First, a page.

S’porean Who Created ‘Watermelon Gameboy’ Featured On NextShark; Also, The Original Has Rotted Away

24-year-old Cedrick Tan is an impressive young man with multiple tricks up his sleeves.

He double majors in Business Analytics and Marketing at the SMU School of Information Systems and in his free time, he helps out at his friend’s early-childhood enrichment centre.

He also tinkers with technological projects like sending messages to Telegram using Microsoft Excel and he records and uploads these experiments to his unassuming Youtube channel, Cedishappy.

A little more than a week ago, Tan published his fourth video.

As of this writing, the video has garnered 28k views. He also made the front page of Reddit, ranking at number eight, with posts that have nearly 48k upvotes collectively.

Most recently, he was featured on NextShark, a leading Asian American and Asian news platform.

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A 24-year-old Marketing and Business Analytics student in Singapore has gone viral for playing “Pokémon Emerald” on a watermelon that he turned into a DIY Game Boy console called a “Melonboy.” “It started off as a joke that I was telling friends and family — it just seemed like something really funny to bring about in public and the icing on the cake would be that its green,” Tan said. “When it came down to actually making the Melonboy, it happened to be really convenient seeing as the melon was very spacious on the inside allowing me to wire everything up with ease.” Tan made the Melonboy possible by running a Game Boy emulator through the Raspberry Pi 3 computing board after removing the flesh inside the fruit. He then loaded it up with the “Pokémon Emerald” Read-Only-Memory (ROM) and made it run using a power bank. For the finishing touches, Tan cut holes in the watermelon where he could place the buttons, a 1.8-inch (45.72-millimeter) screen, loudspeakers and other wires for the connection. Tan encountered a problem with a faulty Raspberry Pi 3. He had to wait for the replacement to be delivered, but it ended up taking him a month to finish the project. “As an Information systems student, I have no background on electrical engineering so learning that from scratch took some time,” he said. Although his project was harmless, Tan was reported by someone who thought he was carrying a melon bomb after he brought the Melonboy on a train. “I was greeted by a distressed lady staff who raced down the escalator,” Tan said. The woman then realized the watermelon was nothing more than a DIY game console. After that, she asked Tan to show his work to her colleagues in the train station office. “I complied and followed her to the control station. There, the SMRT staff were elated to see the MelonBoy, I showed them the insides and pictures were taken,” Tan said. The melon handheld gaming console did not last long, but he was able to make another one to show people. “Sadly the original has kicked the bucket, it rotted four days after I posted my YouTube video,” Tan said. @nextshark 👈👈👈 support by following 🙏🙏🙏 #watermelon #gameboy #pokemon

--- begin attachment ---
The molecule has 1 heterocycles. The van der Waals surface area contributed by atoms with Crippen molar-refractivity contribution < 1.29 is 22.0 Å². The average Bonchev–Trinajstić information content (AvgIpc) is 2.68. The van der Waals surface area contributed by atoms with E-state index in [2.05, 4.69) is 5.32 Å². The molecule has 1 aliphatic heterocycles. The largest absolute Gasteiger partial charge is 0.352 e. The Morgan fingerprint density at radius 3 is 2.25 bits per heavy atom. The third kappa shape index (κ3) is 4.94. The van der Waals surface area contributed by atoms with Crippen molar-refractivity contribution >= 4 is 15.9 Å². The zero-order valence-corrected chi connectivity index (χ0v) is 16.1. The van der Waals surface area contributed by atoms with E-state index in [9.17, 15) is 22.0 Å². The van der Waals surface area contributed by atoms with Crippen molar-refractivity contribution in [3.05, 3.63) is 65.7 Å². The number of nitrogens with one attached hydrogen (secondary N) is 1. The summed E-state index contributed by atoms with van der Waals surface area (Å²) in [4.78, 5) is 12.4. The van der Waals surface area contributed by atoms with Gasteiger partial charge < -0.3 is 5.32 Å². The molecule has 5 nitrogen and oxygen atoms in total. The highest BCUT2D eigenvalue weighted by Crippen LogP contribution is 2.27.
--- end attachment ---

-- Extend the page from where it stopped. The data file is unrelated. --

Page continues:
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And it’s all because of a watermelon.


It started off as a joke between friends and family. Tan had a vision of someone playing with a watermelon out in public. “The humour of that thought alone convinced me to turn this thought into a reality,” he told Mothership.

Hence began his quest to transform a watermelon into an actual plaything.

Tan ran a Gameboy emulator through a Raspberry Pi 3 computing board and loaded it with a Pokemon Emerald Read-Only-Memory (ROM).

He fitted these components, along with some classic red buttons, a 1.8-inch screen, loudspeakers and a mess of wires inside a hollowed-out watermelon tethered to a powerbank.

Tan calls it a ‘memetastic abomination‘, but its actual name is ‘Melonboy’.

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Good, Educational Fun

Utilizing his background in Information System, Tan was able to handle the programming aspect of the operation.

In spite of that, he had to learn electrical engineering from scratch. Tan viewed it as an arduous yet enjoyable challenge, which he gladly took on.

Tan spent a month on the project, but only because of a faulty Raspberry Pi 3 that had to be repurchased.

When the replacement arrived, he properly assembled the console in less than a week.

Upon completion, he promptly took Melonboy out for a spin around town. At one point, a passenger mistakenly reported it as a watermelon bomb at the subway.

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Once it is clarified, the SMRT staffs delighted in taking photos of the new Internet celebrity.

The Melonboy Legacy

The original Melonboy rotted in four days and a new one had to be made to continue its legacy.


But now that Tan has established the possibility of “the freshest, most environmentally friendly and fragrant” console, there’s no reason to stop.

There are calls for a Gameboy set in rockmelon, avocado, coconut, and the most popular suggestion of all – durian.

Personally, I’m just wondering if he’d ever find himself in the sticky situation of fitting one into a raspberry pie 😉


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